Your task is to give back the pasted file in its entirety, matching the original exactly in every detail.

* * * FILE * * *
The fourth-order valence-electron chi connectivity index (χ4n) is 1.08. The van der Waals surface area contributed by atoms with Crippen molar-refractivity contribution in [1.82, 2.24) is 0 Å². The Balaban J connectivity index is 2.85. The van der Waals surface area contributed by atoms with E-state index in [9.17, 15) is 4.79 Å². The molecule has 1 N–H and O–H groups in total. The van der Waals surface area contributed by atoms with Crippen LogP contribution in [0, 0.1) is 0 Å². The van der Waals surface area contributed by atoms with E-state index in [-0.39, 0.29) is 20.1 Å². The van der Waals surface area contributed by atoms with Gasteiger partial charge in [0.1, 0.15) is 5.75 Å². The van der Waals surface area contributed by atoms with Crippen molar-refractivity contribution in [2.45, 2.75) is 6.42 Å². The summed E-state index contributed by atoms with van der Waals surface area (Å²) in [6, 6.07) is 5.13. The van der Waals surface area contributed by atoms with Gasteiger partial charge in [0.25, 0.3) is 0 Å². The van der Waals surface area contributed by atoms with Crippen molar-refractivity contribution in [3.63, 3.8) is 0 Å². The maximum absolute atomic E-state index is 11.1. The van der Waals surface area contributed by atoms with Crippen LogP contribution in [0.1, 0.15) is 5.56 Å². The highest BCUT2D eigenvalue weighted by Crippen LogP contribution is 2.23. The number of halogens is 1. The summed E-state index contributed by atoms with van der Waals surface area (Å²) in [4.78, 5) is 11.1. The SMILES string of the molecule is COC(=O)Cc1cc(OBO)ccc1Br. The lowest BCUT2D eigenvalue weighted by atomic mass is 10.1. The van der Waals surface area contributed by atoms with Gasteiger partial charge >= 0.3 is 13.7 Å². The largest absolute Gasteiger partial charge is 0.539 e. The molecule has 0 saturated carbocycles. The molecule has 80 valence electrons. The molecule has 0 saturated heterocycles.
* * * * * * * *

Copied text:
The fourth-order valence-electron chi connectivity index (χ4n) is 1.08. The van der Waals surface area contributed by atoms with Crippen molar-refractivity contribution in [1.82, 2.24) is 0 Å². The Balaban J connectivity index is 2.85. The van der Waals surface area contributed by atoms with E-state index in [9.17, 15) is 4.79 Å². The molecule has 1 N–H and O–H groups in total. The van der Waals surface area contributed by atoms with Crippen LogP contribution in [0, 0.1) is 0 Å². The van der Waals surface area contributed by atoms with E-state index in [-0.39, 0.29) is 20.1 Å². The van der Waals surface area contributed by atoms with Gasteiger partial charge in [0.1, 0.15) is 5.75 Å². The van der Waals surface area contributed by atoms with Crippen molar-refractivity contribution in [2.45, 2.75) is 6.42 Å². The summed E-state index contributed by atoms with van der Waals surface area (Å²) in [6, 6.07) is 5.13. The van der Waals surface area contributed by atoms with Gasteiger partial charge in [0.25, 0.3) is 0 Å². The van der Waals surface area contributed by atoms with Crippen molar-refractivity contribution in [3.63, 3.8) is 0 Å². The maximum absolute atomic E-state index is 11.1. The van der Waals surface area contributed by atoms with Crippen LogP contribution in [0.1, 0.15) is 5.56 Å². The highest BCUT2D eigenvalue weighted by Crippen LogP contribution is 2.23. The number of halogens is 1. The summed E-state index contributed by atoms with van der Waals surface area (Å²) in [4.78, 5) is 11.1. The SMILES string of the molecule is COC(=O)Cc1cc(OBO)ccc1Br. The lowest BCUT2D eigenvalue weighted by atomic mass is 10.1. The van der Waals surface area contributed by atoms with Gasteiger partial charge >= 0.3 is 13.7 Å². The largest absolute Gasteiger partial charge is 0.539 e. The molecule has 0 saturated carbocycles. The molecule has 80 valence electrons. The molecule has 0 saturated heterocycles.